The Savona/Talpaz Article Reviewed
Chronic Myeloid Leukemia: Changing the Treatment Paradigms
JOHN M. GOLDMAN, DM
National Heart, Lung,
and Blood Institute
National Institutes of Health
June 1, 2006
Patients were, however, analyzable on an "intention-to-treat" basis and it seems now that all patients treated with imatinib(Drug information on imatinib)
, whether they received the drug at initial randomization or after failing or withdrawing from the control arm, are still alive at 5 years from the start of therapyvery much superior to any comparable historical control population. Imatinib has thus become the treatment of choice for all or almost all newly diagnosed patients with CML in chronic phase. Transplant can be considered for eligible patients who fail to respond well to imatinib.
What Issues Remain?
First, results in the majority of CML patients seem so good that one wonders whether CML may not have been converted into a chronic disease readily controllable for years or decades with a single agent such as imatinib. Conversely, will long-term treatment with imatinib reveal cumulative toxicities that are not yet apparent? Possibly.
Second, will it be possible to stop imatinib in good responders after some years of treatment? The experience with interferon-alpha suggested that a small number of patients remained in long-term remission after adequate treatment with that agent. Will the same be true for imatinib, or might the proportion of treatment-free responders actually be larger? Could one perhaps maintain the remission with some form of immunotherapy after stopping imatinib? These are questions that must be addressed in the future.
Third, what can we do for the patient who fails to respond to imatinib as initial therapy or who, having initially responded, loses his or her response? Such patients should presumably be considered for treatment with one or another of the second generation of tyrosine kinase inhibitors, namely, dasatinib(Drug information on dasatinib) or nilotinib(Drug information on nilotinib). These two agents are both substantially more active than imatinib, and both are active against the majority of Ph-positive subclones bearing kinase domain mutations, which are considered in some cases to be the primary cause of acquired resistance to imatinib. The most notorious kinase domain mutationthe so-called gatekeeper amino-acid mutation, a threonine-to-isoleucine mutation at position 315 (T315I)confers resistance to imatinib but seems also ineluctably to escape inhibition by dasatinib and nilotinib.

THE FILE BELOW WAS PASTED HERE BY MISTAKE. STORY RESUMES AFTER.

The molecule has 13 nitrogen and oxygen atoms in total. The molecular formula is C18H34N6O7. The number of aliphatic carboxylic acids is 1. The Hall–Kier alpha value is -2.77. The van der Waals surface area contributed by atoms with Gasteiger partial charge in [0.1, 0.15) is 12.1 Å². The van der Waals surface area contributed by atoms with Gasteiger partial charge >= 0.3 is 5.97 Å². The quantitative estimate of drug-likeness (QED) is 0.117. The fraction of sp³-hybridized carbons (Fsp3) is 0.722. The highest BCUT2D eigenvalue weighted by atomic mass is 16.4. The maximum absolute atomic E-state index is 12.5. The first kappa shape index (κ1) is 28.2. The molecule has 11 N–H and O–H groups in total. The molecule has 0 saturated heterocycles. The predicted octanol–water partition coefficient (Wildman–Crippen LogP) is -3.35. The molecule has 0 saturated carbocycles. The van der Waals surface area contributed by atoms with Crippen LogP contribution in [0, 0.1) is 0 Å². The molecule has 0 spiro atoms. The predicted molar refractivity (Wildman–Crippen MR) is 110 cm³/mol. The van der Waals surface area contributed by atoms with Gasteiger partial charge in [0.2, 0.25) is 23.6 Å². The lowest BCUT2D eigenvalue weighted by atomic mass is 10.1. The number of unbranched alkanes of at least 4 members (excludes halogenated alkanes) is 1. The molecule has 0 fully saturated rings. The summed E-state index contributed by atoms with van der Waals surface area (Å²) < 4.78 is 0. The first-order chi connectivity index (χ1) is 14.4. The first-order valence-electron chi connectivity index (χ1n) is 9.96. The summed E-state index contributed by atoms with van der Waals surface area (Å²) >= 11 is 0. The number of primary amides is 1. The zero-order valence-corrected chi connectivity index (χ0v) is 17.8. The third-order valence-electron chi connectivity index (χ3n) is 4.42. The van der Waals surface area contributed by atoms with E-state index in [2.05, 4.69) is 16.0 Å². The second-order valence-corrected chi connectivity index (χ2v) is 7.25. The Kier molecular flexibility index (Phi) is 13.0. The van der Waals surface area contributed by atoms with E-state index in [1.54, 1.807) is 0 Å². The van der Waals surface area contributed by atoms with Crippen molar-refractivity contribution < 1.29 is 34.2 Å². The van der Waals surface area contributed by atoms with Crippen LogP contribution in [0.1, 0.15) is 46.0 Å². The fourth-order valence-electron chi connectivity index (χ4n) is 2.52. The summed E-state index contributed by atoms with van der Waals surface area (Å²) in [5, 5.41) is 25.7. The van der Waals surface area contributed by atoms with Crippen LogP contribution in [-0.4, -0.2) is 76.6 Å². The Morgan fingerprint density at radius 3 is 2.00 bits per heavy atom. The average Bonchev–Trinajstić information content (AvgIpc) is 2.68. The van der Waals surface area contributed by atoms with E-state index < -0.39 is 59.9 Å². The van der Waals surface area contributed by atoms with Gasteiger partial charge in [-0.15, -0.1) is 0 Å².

There is a third generation of tyrosine kinase inhibitors, including some that are active against the T315I mutant clone, and some of these are now entering clinical trials. Whether they make a significant difference in the management of patients who fail to respond to imatinib therapy and whether they help in the management of patients who are resistant to imatinib per primum (most of whom have no demonstrable kinase domain mutations) remains to be seen. It is quite possible that optimal therapy will prove to involve the use of two or more tyrosine kinase inhibitors used in combination or in tandem.
What is certain is that the advent of imatinib has fundamentally altered the therapeutic strategy for CML patients and promises substantial prolongation of life in comparison with previous treatments. It has also redirected therapeutic research efforts in CML and has had an impact on research strategies for other neoplastic diseases. It is most salutary that the 21st century has begun with a recognition that the use of small molecules designed on the basis of known molecular mechanisms underlying malignancy should replace the empiric use of much less specific cytotoxic drugs.
John M. Goldman, DM
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